Name of Game: Shadow of the Colossus
Developer: SCEJ (Team Ico)
Year of Release: 2005
I've spent a lot of time thinking about Shadow of the Colossus's minimalist "design by subtraction" approach; how it provides us with simple ambiguities to arouse our imaginations and resonate on such a profound level. In this videogame you only know you're slaying these presumably innocent, magnificent giants so that you can, hopefully, restore a girl's life — a girl we must presume you love, because you'd do anything to bring her back. You've carried her on horseback to this temple in a forbidden land, aware of its promise, willing to shoulder any burden to bring this promise to fruition. You feel a mixture of triumph, sadness, and doubt as each colossus falls and you wonder whether everything will turn out as we hope; will the wanderer and the maiden be together again? We see her awaken in a dream or dream-like vision at one point, and while this should be comforting, it seems distant and unsettling...
One must keep in mind what Fumito Ueda and his team of developers were trying to accomplish. He talks about how he didn't want to rely on tired videogame clichés like villagers telling you where to go or expanding on the story, because they always end up repeating themselves when you talk to them again and it takes you out of the experience. They've just trimmed the conventional clutter and given us everything needed for a pure and compelling experience: a mysterious story set up, the subsequent exploration and gameplay (in this case, hunting and killing the colossi), very subtle moments of foreshadowing, and an amazing finale to wrap things up. It's everything you'd have seen in an early NES game — The Legend of Zelda, for example, being a similarly desolate solo adventure — but elevated to a level beyond anything else out there now.
So, how exactly is this videogame so elevated? To put it simply, we are given the space to pour a more significant portion of our selves into the characters and their world. An essay by Tim Rogers on the Super Famicom game Mother 2 (aka Earthbound on the SNES) called "The Literature of the Moment" (thanks, Ryan) says it perfectly: "Games require an investment of self to even begin playing them." I've taken that sentence slightly out of context — this is where the author describes Beat Takeshi's Famicom game Takeshi no Chousenjou, a game that featured a final boss that required 20,000 hits to kill and "caused thousands upon thousands of little kids to call Nintendo's hint lines weeping." This was a game created by a man who hates videogames, as the game itself so kindly announces from the get-go. Takeshi was pulling a practical joke on the kids who played it, deliberately toying with their emotions. Of course, this sort of frustration is different from the sadness you might feel when you see a character die, or the gamut of emotions that Shadow of the Colossus puts you through, but it all starts in the same place: that investment of self. A movie can affect us, too, but we're a step further removed from the experience, an observant, and even if we leave the theater it continues on, relying on no input from its viewers. A videogame brings us deeper into its world, and its avatars become extensions of ourselves.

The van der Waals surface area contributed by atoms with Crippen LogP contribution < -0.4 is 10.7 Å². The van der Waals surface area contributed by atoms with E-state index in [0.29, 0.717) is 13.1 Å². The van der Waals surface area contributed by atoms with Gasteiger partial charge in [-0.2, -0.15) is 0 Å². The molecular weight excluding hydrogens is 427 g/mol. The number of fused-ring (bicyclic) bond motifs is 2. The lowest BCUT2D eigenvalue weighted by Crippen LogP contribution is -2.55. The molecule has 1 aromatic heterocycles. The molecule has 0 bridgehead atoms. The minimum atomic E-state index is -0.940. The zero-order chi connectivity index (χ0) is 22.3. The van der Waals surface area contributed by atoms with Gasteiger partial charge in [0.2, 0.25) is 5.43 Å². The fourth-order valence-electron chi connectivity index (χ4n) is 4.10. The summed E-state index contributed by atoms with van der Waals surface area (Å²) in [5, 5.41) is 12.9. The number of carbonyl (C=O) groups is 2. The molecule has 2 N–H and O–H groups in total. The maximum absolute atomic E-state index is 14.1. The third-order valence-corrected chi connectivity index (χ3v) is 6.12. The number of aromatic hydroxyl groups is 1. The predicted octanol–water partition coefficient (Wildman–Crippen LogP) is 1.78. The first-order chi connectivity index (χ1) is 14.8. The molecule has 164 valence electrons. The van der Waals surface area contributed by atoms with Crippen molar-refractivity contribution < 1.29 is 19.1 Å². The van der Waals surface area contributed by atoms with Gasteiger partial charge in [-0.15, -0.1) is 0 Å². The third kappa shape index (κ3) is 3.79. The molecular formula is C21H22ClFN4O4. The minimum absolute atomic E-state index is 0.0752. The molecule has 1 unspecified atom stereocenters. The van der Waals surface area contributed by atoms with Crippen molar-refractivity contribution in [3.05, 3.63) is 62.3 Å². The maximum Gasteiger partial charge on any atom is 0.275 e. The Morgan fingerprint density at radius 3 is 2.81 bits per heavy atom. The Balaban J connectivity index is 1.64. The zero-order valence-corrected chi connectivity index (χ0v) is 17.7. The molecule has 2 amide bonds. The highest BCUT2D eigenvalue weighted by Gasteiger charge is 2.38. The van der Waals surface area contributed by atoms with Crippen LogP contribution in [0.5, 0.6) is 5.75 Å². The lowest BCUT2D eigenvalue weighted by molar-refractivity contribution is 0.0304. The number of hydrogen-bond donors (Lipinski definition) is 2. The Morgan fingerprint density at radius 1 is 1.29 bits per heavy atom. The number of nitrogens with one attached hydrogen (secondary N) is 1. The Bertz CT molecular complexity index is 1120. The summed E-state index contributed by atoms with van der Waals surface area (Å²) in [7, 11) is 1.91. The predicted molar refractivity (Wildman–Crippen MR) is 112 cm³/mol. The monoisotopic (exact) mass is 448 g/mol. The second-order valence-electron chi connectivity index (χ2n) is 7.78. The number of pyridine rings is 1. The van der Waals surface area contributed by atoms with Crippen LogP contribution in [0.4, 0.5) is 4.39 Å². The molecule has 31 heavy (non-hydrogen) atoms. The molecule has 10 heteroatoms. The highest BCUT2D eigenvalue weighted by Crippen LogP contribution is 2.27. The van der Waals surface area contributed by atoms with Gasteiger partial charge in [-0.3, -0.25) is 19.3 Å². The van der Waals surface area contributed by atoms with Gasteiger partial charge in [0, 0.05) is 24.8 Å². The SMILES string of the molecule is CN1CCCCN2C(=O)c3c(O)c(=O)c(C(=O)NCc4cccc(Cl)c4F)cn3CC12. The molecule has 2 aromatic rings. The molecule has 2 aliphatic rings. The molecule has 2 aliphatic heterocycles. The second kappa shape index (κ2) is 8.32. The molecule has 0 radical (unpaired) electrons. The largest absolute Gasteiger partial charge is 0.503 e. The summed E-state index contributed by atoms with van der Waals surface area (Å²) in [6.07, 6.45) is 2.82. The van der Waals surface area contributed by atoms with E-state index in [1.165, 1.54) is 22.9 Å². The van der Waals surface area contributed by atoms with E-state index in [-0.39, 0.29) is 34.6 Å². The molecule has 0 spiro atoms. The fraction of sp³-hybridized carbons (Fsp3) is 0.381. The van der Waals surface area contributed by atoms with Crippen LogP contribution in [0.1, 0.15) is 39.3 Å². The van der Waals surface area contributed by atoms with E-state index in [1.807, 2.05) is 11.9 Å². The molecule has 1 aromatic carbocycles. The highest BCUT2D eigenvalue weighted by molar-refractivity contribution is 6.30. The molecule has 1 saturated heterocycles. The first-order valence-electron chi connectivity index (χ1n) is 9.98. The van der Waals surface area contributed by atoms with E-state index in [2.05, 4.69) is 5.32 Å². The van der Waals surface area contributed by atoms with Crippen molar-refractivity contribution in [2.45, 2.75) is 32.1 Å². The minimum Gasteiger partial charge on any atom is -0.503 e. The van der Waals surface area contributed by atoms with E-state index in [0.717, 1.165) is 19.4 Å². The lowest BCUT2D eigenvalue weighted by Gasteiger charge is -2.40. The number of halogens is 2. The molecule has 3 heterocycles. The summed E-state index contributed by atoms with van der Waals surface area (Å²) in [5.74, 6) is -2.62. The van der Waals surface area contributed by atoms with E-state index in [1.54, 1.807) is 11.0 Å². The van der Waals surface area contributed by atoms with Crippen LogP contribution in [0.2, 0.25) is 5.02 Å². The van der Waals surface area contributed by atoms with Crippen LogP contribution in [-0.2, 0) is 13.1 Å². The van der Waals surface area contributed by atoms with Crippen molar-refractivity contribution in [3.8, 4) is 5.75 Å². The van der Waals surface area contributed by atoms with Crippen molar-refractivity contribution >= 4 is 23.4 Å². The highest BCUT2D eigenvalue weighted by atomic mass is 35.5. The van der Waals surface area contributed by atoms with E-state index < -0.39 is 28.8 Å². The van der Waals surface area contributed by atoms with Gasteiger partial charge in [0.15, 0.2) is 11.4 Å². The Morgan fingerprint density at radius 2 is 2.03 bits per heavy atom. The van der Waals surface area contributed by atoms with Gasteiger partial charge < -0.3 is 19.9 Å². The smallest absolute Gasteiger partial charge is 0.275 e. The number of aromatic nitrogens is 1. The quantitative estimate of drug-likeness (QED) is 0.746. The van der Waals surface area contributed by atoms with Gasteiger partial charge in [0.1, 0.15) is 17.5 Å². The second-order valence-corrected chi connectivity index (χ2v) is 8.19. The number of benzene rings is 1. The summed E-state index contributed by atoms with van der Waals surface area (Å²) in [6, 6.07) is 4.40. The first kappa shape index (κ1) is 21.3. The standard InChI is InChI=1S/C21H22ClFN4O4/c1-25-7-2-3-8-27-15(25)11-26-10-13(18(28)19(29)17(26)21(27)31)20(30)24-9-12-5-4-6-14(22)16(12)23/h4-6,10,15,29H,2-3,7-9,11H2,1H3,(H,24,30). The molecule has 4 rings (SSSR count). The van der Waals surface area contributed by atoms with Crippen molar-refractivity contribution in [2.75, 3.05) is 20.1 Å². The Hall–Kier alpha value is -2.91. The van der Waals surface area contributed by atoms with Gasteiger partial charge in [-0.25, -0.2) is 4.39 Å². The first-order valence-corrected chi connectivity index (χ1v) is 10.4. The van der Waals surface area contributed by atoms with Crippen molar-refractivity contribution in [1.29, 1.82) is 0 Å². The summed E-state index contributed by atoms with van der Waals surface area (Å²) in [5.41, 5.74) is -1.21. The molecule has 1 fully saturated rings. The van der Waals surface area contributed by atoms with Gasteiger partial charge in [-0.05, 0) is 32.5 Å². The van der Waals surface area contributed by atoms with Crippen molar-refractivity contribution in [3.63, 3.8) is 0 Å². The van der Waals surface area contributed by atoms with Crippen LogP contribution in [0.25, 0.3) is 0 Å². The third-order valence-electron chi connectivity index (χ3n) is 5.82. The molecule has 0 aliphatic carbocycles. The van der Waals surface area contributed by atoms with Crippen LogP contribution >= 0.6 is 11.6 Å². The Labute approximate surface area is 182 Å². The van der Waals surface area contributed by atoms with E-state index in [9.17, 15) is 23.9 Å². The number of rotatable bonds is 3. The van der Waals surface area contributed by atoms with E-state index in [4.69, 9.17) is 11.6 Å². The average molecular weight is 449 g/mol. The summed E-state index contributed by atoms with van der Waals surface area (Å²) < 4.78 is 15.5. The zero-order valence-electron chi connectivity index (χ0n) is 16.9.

Read Rogers's essay for more, it's really quite fascinating, possibly even to non-gamers. Especially the stuff about Mother 2 creator Shigesato Itoi's role as the father in My Neighbor Totoro (chosen by Miyazaki because he was a self-proclaimed journalist), his friendship with author Haruki Murakami and his influence on Hideo Kojima and the Metal Gear Solid series. It's no secret to those who have played the fourth-wall-busting MGS2 that Kojima wanted to fuck with us. Reading about his feelings on the title of the game itself reveals this:
"Most people who wanted Solid Snake were just fans of Metal Gear Solid [the Playstation game in which Solid Snake was the established protagonist]. They didn't know the old Metal Gear games [for the MSX]. So I thought it was a worthwhile joke to make the game about the previous game in a way that kind of neglected the earliest games. Metal Gear Solid was actually just Metal Gear 3. I wanted to add a different suffix for the next sequel, though apparently 'Solid' had become irremovable from the title for American audiences. So I made the game Metal Gear Solid 2 in as many more ways than one as I possibly could."
As for Shadow of the Colossus, it's one of the most user-involving videogames I've ever played, one whose nameless protagonist took on a much greater investment of my 'self' than, say, Link or Solid Snake, and it's one I'll be thinking about for a long time. While games like Earthbound and Metal Gear Solid 2 are aware of their status as videogames and the reactions of the people playing them (à la postmodernism or 'magic realism'), Shadow is much more subtle and sublime in its manipulation of our thoughts, feelings, and impetuses (to make progress in the game, to defeat the colossi, to save the girl, and so on); never denying its purpose as a videogame, but being so comfortable in its gameness never outright reminding us of that, either. What we're left with is both brutal and gentle, bleak and undeniably beautiful, and most importantly, it directly involves us.